"This treaty will not diminish anyone's freedom," Kerry said.

"In fact, the treaty recognizes the freedom of both individuals and states to obtain, possess and use arms for legitimate purposes," he said.

If the Senate refuses to ratify the treaty, the United States could face the same situation as under the Kyoto Protocol on climate change in which it helped draft the pact but remained a conspicuous holdout.

"There's no possible way that he'll have the votes," Republican Senator Jim Inhofe said of Kerry and the arms treaty.

Inhofe likened the signature to the trip by Kerry, then a senator, to the 2009 UN summit in Copenhagen where he vowed US action on climate change. Legislation ultimately died in the Senate.

"He's doing it just for theater," Inhofe told AFP in Washington.

The United States hesitated at finalizing the arms treaty as Obama faced re-election last year.

But the United States was part of efforts that sealed the treaty earlier this year, although critics say it watered it down to avoid any international enforcement.

A tough fight ahead

Only three nations -- Iran, North Korea and Syria -- voted against the treaty at the UN General Assembly on April 2.

But 23 others abstained, including major players China, India and Russia.

Russia, which along with Iran is the chief supporter of Syria's embattled President Bashar al-Assad, said that the treaty was too vague and could be used for political ends.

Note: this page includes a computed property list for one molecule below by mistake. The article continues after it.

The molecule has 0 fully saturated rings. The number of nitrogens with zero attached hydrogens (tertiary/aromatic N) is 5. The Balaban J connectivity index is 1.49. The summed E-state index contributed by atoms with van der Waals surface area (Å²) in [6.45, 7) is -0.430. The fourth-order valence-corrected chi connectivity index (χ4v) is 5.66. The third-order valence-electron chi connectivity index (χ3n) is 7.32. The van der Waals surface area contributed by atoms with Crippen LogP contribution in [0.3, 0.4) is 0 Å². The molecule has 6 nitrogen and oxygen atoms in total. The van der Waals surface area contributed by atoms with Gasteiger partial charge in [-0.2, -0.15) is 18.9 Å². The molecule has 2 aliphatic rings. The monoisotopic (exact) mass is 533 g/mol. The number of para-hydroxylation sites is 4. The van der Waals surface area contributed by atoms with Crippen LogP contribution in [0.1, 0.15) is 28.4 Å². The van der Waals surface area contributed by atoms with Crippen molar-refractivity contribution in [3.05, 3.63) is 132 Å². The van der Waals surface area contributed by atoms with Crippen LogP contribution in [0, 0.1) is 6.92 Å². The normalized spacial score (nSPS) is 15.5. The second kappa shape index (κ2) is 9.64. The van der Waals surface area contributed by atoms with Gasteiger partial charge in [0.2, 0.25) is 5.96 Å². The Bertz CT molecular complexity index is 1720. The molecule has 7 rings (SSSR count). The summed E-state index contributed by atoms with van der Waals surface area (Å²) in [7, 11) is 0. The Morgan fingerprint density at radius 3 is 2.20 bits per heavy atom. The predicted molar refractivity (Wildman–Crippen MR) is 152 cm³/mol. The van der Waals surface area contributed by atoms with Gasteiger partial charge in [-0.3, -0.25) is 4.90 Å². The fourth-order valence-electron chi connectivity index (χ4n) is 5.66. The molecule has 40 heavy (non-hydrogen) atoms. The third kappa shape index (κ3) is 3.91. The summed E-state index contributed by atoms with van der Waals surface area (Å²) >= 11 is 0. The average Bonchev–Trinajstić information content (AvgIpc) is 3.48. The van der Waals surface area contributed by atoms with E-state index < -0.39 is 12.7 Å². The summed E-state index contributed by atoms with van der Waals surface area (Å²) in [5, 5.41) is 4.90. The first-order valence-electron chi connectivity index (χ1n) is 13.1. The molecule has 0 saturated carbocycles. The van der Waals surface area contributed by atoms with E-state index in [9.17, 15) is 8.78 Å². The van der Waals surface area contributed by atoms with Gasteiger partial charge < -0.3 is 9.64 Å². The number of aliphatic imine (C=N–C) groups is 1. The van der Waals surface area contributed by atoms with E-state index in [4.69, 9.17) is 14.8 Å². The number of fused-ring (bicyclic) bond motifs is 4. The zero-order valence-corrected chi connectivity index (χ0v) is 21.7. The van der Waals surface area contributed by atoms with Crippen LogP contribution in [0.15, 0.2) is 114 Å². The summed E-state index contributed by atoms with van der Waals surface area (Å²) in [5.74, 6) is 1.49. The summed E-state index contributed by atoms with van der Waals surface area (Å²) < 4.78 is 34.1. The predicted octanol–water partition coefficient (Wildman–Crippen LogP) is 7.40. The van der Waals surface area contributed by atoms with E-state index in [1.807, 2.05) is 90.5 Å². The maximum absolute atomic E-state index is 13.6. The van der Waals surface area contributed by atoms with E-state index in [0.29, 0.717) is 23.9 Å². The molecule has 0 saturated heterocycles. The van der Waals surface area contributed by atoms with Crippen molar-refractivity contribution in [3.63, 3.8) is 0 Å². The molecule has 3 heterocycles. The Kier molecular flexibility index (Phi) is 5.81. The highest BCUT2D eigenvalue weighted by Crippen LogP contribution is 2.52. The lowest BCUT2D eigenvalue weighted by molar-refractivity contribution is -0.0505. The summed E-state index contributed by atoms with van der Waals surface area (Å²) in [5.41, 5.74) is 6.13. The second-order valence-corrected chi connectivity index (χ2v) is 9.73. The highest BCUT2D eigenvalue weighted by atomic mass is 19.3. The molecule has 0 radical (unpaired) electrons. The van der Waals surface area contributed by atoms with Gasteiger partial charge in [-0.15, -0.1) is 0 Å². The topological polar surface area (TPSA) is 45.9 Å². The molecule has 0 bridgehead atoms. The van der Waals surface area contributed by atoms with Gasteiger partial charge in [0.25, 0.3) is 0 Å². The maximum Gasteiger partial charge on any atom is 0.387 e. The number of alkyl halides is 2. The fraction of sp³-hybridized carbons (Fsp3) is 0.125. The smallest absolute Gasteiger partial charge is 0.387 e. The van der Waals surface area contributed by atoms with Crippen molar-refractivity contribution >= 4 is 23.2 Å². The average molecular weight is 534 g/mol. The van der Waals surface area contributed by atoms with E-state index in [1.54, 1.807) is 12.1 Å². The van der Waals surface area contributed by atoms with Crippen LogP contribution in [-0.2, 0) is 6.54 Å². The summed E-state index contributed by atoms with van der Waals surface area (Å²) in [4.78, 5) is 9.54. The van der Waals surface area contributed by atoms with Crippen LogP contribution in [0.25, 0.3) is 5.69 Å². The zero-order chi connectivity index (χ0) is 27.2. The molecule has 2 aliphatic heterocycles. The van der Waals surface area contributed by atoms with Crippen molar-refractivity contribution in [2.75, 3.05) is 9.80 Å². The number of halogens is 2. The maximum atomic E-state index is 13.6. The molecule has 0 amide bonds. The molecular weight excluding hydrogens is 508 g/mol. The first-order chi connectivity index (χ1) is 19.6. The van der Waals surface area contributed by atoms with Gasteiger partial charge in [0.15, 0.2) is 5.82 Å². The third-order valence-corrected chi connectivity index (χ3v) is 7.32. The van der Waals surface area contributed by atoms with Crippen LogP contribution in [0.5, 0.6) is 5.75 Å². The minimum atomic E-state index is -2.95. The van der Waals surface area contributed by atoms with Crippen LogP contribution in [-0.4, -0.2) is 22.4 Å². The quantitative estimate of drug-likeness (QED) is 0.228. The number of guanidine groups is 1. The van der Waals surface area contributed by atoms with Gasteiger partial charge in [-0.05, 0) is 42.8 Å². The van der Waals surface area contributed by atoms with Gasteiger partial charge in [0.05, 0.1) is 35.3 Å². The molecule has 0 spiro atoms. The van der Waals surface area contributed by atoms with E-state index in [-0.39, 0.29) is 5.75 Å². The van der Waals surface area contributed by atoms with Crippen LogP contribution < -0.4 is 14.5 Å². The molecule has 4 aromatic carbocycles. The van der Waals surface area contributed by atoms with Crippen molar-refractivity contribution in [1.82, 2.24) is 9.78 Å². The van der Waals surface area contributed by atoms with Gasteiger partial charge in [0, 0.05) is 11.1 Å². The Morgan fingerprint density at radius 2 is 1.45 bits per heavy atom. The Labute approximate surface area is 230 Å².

The treaty requires states to prohibit shipments of weapons that could be used in human rights violations including "attacks directed against civilian objects."

Italy, the world's eighth largest arms exporter, on Wednesday became the fifth UN member and the first European Union nation to vote to ratify the treaty. The treaty comes into force once 50 nations ratify it.

Advocates for the treaty said that they expected more than 100 countries to sign it by the end of Wednesday, which comes during the annual UN General Assembly summit.

Kathi Lynn Austin, executive director of the Conflict Awareness Project which aims to track illicit arms trafficking, hoped that the US signature would motivate Russia and China to join the treaty and develop stricter export regulations.

"The recent terrorist attack on a shopping mall in Nairobi is a terrible reminder that no citizen, tourist or visitor of a country is immune from the human tragedy that results from a worldwide, unregulated arms trade," she said.

"No nation should shirk its responsibility to rapidly sign, ratify and implement the Arms Trade Treaty," she said.

The National Rifle Association, the powerful US lobby against gun regulation, vowed to fight ratification.

The group opposed the treaty's call on all countries to maintain records for at least 10 years of the import or export of weapons.

"The Obama administration is once again demonstrating its contempt for our fundamental, individual right to keep and bear arms," said the group's Chris W. Cox, referring to the guarantee under the Second Amendment of the US Constitution.